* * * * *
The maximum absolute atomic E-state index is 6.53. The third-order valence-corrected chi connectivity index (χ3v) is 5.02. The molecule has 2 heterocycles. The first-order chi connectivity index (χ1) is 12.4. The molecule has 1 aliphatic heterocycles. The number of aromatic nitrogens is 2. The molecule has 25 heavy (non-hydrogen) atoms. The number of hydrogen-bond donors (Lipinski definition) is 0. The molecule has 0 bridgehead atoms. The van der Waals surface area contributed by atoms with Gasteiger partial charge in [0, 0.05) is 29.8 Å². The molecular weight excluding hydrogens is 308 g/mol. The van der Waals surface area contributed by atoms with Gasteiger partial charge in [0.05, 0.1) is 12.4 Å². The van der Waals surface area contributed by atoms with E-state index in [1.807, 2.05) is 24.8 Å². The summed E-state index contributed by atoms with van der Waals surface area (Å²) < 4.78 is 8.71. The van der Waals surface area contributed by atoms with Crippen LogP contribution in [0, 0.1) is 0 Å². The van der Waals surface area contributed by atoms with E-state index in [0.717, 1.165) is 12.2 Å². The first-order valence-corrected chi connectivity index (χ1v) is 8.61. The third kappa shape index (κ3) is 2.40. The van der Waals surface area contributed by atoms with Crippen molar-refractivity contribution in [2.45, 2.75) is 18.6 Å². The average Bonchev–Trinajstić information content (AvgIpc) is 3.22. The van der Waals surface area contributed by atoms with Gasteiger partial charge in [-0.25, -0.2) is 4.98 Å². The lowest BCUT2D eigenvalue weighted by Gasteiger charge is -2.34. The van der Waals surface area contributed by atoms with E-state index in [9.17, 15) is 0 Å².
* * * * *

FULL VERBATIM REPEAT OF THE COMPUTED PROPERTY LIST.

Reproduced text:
The maximum absolute atomic E-state index is 6.53. The third-order valence-corrected chi connectivity index (χ3v) is 5.02. The molecule has 2 heterocycles. The first-order chi connectivity index (χ1) is 12.4. The molecule has 1 aliphatic heterocycles. The number of aromatic nitrogens is 2. The molecule has 25 heavy (non-hydrogen) atoms. The number of hydrogen-bond donors (Lipinski definition) is 0. The molecule has 0 bridgehead atoms. The van der Waals surface area contributed by atoms with Gasteiger partial charge in [0, 0.05) is 29.8 Å². The molecular weight excluding hydrogens is 308 g/mol. The van der Waals surface area contributed by atoms with Gasteiger partial charge in [0.05, 0.1) is 12.4 Å². The van der Waals surface area contributed by atoms with E-state index in [1.807, 2.05) is 24.8 Å². The summed E-state index contributed by atoms with van der Waals surface area (Å²) < 4.78 is 8.71. The van der Waals surface area contributed by atoms with Crippen LogP contribution in [0, 0.1) is 0 Å². The van der Waals surface area contributed by atoms with E-state index in [0.717, 1.165) is 12.2 Å². The first-order valence-corrected chi connectivity index (χ1v) is 8.61. The third kappa shape index (κ3) is 2.40. The van der Waals surface area contributed by atoms with Crippen molar-refractivity contribution in [2.45, 2.75) is 18.6 Å². The average Bonchev–Trinajstić information content (AvgIpc) is 3.22. The van der Waals surface area contributed by atoms with Gasteiger partial charge in [-0.25, -0.2) is 4.98 Å². The lowest BCUT2D eigenvalue weighted by Gasteiger charge is -2.34. The van der Waals surface area contributed by atoms with E-state index in [9.17, 15) is 0 Å².